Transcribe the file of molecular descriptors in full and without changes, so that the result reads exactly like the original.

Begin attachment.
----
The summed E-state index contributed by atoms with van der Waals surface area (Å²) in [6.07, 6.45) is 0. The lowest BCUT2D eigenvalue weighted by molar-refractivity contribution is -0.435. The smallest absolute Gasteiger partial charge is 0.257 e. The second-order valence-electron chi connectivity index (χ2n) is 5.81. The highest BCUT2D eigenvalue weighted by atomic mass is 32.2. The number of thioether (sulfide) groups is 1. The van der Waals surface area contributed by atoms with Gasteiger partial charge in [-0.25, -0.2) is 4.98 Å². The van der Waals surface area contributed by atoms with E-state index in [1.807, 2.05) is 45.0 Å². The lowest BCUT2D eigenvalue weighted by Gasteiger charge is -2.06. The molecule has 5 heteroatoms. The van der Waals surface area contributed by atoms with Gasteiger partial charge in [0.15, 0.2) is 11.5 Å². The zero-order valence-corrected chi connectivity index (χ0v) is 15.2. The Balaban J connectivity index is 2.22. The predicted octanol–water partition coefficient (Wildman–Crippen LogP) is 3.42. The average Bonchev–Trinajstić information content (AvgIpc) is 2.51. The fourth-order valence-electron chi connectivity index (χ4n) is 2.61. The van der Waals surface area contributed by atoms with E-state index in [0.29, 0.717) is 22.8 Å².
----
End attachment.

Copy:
The summed E-state index contributed by atoms with van der Waals surface area (Å²) in [6.07, 6.45) is 0. The lowest BCUT2D eigenvalue weighted by molar-refractivity contribution is -0.435. The smallest absolute Gasteiger partial charge is 0.257 e. The second-order valence-electron chi connectivity index (χ2n) is 5.81. The highest BCUT2D eigenvalue weighted by atomic mass is 32.2. The number of thioether (sulfide) groups is 1. The van der Waals surface area contributed by atoms with Gasteiger partial charge in [-0.25, -0.2) is 4.98 Å². The van der Waals surface area contributed by atoms with E-state index in [1.807, 2.05) is 45.0 Å². The lowest BCUT2D eigenvalue weighted by Gasteiger charge is -2.06. The molecule has 5 heteroatoms. The van der Waals surface area contributed by atoms with Gasteiger partial charge in [0.15, 0.2) is 11.5 Å². The zero-order valence-corrected chi connectivity index (χ0v) is 15.2. The Balaban J connectivity index is 2.22. The predicted octanol–water partition coefficient (Wildman–Crippen LogP) is 3.42. The average Bonchev–Trinajstić information content (AvgIpc) is 2.51. The fourth-order valence-electron chi connectivity index (χ4n) is 2.61. The van der Waals surface area contributed by atoms with E-state index in [0.29, 0.717) is 22.8 Å².